The term “fairy tale” describes circumstances or things notably blessed with great happiness and good fortune, such as a fairy tale ending or a fairy tale wedding or romance.
In the centuries-old form of oral and written storytelling, those unjustly harmed, downtrodden and beleaguered are rescued and showered with rewards and love. The compensation arrives by various forms of magic and divine intervention. Modern fairy tales focus almost exclusively on the glorious rewards and glosses over the cruelties that precede them. Before fairy tales evolved into children’s entertainment (and further, were cinematically Disney-fied), they were actually as macabre and violent as anything Quentin Tarantino could wickedly concoct.
And that’s where I arrive at a way of encapsulating and working my way to some kind of recovery from the reading experience that is A Little Life by Hanya Yanagihara. Days since my eyes slipped from the end of what did not feel like page 720 because it went so swiftly, I’m still digesting and reeling from what is essentially a fairy tale, with an intense concentration of abuse and sorrow thrown up against an equally dense compression of transcendent joy, accomplishment and love encompassed in this book.
Four young men graduate from a small Massachusetts college and remain friends as they pursue their lives and careers in New York. The book traces the relationships of actor Willem, artist JB, architect Malcolm and lawyer Jude from post adolescence to late adulthood. The era in which their story unfolds is not specific, but is contemporary. As the friends move from youth to maturity and to notable measures of success, theirs is literally and figuratively a rich universe, strangely cloistered from or devoid of financial considerations or the influence of technological change or world events. (Set in New York City and environs, a notable historical event is almost startlingly absent.)
The relationships of the four young men intertwine and at times unravel, then spool back, in believable and organic fashion over the years. Increasingly implausible, however, is the tolerated mystery around the horrific traumas in Jude’s early life, which inform and affect his savagely self-abusive behaviour as an adult. As readers, we learn more than Jude’s friends, adoptive family and ostensibly close circle about the nature and extent of these traumas, making his behaviour and secrecy perversely understandable, but as frustrating for knowing it as not.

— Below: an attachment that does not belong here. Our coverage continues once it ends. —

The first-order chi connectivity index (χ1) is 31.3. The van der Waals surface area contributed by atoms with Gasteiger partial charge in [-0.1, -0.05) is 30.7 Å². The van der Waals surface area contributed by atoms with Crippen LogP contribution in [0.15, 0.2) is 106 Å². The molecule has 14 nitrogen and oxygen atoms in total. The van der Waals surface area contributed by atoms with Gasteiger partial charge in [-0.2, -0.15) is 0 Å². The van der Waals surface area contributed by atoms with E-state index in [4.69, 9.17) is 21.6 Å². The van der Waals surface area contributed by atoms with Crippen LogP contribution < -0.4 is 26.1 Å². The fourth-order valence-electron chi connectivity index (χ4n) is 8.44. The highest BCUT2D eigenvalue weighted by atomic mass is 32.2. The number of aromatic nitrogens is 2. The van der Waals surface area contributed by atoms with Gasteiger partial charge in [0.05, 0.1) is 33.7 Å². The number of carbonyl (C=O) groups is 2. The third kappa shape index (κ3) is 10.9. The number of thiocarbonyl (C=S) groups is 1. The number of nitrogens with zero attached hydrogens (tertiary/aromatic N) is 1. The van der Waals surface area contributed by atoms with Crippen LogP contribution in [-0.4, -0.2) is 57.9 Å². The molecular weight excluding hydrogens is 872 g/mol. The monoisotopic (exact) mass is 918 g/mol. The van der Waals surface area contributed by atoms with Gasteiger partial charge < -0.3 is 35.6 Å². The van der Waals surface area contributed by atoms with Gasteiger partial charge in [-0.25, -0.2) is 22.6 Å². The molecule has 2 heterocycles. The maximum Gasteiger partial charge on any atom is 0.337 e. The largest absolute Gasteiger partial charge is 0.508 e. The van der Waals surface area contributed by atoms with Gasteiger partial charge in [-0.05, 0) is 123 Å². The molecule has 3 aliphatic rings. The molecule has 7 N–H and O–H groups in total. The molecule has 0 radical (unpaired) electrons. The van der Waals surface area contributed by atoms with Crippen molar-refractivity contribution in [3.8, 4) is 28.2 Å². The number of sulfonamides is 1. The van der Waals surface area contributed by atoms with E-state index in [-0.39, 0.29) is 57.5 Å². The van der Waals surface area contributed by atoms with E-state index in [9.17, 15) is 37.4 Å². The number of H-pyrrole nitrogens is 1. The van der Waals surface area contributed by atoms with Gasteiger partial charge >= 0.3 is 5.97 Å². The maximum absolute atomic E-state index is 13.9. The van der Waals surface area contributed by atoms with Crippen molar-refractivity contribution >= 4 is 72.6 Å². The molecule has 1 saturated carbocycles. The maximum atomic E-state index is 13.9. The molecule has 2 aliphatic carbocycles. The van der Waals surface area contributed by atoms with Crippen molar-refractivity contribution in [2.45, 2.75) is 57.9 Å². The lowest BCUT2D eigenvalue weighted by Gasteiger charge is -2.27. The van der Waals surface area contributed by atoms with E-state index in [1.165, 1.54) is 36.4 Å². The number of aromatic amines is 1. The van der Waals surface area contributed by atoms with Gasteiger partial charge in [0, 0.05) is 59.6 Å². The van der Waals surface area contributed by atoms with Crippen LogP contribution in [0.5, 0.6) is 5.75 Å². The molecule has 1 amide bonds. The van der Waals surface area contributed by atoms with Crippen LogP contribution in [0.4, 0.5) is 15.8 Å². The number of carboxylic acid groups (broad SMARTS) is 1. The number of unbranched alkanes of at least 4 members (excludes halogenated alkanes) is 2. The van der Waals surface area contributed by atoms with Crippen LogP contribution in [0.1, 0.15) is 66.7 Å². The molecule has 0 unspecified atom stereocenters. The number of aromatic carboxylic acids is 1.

Simultaneously frustrating and awe-inspiring is Jude’s contemplation later in life, when it would be fair to say that life has continued to test with rollercoaster alternations of happiness and grief:
“It had always seemed to him a very plush kind of problem, a privilege, really, to consider whether life was meaningful or not. He didn’t think his was. But this didn’t bother him so much.
“And although he hadn’t fretted over whether his life was worthwhile, he had always wondered why he, why so many others went on living at all; it had been difficult to convince himself at times, and yet so many people, so many millions, billions of people, lived in misery he couldn’t fathom, with deprivations and illnesses that were obscene in their extremity. And yet on and on and on they went.”
Even frustrated and repeatedly pummelled along the way, the reader is drawn so inexorably into this extended, grim fairy tale of a story. A Little Life (the title itself is many-layered, and appears as a phrase in one of the book’s most wrenching scenes) is dream-like, but like the most haunting dreams, it is pervasive, puzzling, tormenting and deeply moving when one wakes … or when one closes the book. It is a sprawling, horrendous, heartwrenching, uplifting Cinderella story – where, fortunately and marvellously, the evil step-parent trope is upended.
There is much one can clinically criticize or dissect about A Little Life, but so very much one cannot emotionally or even spiritually dismiss.